Rotterdam Criteria

The criteria for diagnosing polycystic ovarian syndrome
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- The author estimates that in 2017, there were approximately 113.2 million (NIH criteria) to 188.7 million (Rotterdam criteria) prevalent cases of polycystic ovary syndrome (PCOS) in females aged 15-49 years worldwide, and expects that number to increase to between 119.5 million (NIH criteria) and 199.1 million (Rotterdam criteria) by 2026.
The Rotterdam criteria require any two of the following three conditions for diagnosis: anovulation/oligoovulation, hyperandrogenism, and polycystic ovaries revealed by sonogram.
Controversy in clinical endocrinology: Diagnosis of polycystic ovarian syndrome: The rotterdam criteria are premature.
Seventy women aged between 15 and 45 years diagnosed as PCOS according to Rotterdam criteria, and 70 otherwise healthy, non-hirsute women in the same age group who had normal menstrual cycles and PCOM on ultrasonography were included in the study.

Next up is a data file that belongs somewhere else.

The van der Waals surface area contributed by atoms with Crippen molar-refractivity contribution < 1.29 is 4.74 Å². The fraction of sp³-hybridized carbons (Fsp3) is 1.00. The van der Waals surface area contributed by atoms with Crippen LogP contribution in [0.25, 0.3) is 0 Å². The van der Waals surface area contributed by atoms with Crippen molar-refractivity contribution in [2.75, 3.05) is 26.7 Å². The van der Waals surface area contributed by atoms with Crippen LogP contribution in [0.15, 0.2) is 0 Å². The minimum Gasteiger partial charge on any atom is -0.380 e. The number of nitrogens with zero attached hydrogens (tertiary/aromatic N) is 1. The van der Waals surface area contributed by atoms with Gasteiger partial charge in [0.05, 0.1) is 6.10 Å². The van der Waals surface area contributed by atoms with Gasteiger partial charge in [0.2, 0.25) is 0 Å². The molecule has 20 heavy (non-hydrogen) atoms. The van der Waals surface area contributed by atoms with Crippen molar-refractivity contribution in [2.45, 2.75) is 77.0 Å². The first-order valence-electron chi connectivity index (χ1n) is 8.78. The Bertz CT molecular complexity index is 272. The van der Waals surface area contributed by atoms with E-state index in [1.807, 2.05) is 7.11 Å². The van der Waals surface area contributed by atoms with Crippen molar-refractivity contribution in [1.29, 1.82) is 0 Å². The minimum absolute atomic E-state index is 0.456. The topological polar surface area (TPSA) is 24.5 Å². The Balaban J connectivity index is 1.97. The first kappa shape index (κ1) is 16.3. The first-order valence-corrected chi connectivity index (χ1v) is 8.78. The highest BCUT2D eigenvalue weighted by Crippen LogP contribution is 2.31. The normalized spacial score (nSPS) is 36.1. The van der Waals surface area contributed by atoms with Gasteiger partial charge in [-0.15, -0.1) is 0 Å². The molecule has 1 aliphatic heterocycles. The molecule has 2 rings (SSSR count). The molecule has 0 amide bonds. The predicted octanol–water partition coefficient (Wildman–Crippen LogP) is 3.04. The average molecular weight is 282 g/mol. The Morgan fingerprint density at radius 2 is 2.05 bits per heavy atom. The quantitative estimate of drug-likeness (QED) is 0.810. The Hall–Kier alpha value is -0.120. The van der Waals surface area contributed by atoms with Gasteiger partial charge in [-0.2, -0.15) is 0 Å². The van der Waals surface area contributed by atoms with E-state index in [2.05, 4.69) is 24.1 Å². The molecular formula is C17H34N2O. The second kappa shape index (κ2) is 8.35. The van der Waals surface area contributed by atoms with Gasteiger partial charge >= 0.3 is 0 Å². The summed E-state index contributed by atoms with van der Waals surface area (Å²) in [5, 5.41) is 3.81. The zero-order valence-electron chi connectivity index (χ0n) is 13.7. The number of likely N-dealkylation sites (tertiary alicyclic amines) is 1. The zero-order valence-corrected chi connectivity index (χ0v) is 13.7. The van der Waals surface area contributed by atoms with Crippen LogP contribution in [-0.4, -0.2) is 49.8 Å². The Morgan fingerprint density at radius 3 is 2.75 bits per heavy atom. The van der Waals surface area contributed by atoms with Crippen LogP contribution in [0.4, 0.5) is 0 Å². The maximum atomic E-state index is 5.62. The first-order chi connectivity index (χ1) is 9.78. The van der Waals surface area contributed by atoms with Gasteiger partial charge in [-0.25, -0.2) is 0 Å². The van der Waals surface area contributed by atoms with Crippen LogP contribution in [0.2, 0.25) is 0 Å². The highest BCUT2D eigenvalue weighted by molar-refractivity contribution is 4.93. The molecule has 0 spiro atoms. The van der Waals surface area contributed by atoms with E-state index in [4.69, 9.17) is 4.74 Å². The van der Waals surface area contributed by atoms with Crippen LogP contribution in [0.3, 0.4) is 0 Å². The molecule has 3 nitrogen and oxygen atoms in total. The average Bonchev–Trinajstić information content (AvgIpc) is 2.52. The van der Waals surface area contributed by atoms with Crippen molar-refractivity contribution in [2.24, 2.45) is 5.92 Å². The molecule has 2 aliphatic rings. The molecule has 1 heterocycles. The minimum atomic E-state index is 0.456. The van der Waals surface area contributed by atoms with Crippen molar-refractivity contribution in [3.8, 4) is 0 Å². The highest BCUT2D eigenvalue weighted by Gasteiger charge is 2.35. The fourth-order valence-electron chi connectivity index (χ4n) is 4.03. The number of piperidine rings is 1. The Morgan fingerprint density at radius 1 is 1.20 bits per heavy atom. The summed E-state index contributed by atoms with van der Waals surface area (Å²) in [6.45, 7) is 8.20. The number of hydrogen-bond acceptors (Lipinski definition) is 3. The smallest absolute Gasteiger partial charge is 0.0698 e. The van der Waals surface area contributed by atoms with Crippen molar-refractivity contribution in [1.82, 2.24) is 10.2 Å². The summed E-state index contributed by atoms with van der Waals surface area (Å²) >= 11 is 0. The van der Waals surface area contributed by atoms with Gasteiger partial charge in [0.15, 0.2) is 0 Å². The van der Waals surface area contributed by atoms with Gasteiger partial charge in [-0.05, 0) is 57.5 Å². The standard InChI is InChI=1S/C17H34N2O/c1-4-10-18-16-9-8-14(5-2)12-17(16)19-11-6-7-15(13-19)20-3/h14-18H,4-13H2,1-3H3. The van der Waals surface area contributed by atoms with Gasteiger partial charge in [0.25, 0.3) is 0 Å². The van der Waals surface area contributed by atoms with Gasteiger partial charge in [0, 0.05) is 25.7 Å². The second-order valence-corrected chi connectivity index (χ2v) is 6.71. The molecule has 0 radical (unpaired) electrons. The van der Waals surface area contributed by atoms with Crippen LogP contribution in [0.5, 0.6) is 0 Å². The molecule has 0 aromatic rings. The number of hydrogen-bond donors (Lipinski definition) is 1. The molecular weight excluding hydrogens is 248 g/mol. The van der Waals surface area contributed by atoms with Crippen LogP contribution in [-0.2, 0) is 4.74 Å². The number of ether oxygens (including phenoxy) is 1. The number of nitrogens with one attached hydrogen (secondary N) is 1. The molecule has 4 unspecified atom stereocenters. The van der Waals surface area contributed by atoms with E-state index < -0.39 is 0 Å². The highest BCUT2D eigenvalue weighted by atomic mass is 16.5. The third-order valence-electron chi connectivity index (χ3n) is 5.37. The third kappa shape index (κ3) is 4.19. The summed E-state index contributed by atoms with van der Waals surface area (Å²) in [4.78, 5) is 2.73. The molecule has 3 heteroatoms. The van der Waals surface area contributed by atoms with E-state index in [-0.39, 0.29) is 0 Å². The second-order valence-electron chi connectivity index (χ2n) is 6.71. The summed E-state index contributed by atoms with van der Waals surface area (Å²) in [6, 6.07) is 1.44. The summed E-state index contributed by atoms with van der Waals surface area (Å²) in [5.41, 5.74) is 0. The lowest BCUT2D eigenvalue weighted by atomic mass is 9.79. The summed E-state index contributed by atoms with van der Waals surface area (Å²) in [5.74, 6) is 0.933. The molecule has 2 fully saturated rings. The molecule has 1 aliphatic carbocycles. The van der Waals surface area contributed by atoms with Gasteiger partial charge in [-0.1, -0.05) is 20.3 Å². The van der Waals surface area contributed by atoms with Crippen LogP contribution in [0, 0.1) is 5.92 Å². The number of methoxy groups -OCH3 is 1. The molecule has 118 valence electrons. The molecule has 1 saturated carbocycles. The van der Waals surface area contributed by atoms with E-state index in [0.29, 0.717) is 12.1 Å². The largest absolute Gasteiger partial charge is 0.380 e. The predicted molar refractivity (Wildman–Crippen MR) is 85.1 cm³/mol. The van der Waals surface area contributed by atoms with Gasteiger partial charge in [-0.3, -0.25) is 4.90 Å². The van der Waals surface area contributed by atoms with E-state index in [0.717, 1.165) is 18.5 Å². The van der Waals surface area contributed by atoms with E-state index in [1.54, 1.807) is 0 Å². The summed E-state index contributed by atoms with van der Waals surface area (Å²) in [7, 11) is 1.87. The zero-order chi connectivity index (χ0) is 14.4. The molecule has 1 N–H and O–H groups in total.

They were screened for the presence of polycystic ovarian syndrome (PCOS) by using Rotterdam criteria 2003.
Efforts at generating consensus have been an ESHRE/ASRM initiative, leading to the 2003 Rotterdam criteria for the diagnosis of PCOS.
Patients with stage IIIa disease were high-risk, with sentinel node tumors exceeding 1 mm diameter per Rotterdam criteria. Stage IIB or IIIC patients had no in-transit metastases.
"This study demonstrated that Caucasian women diagnosed with PCOS using the Rotterdam criteria had a reduction in overall species richness [alpha diversity] of the gut microbiome, compared to healthy women, and changes in the composition of the microbial community [beta diversity]" wrote Pedro J.
There is an exception to the Rotterdam criteria, as recently discussed in the literature.
The diagnosis of PCOS was arrived based on history, clinical signs, physical examination, laboratory parameters, and ultrasound findings, as per Rotterdam criteria [4] (Table I) by the Gynaecologist.
In 2003 Rotterdam criteria was used to diagnose PCOS: 1- oligomenorrhea-amenorrhea, 2- biochem- ical and/or clinical hyperandrogenism and 3- PCO morphology in ultrasonography (USG).
According to the so-called Rotterdam criteria, a woman with any two of the following may have the condition: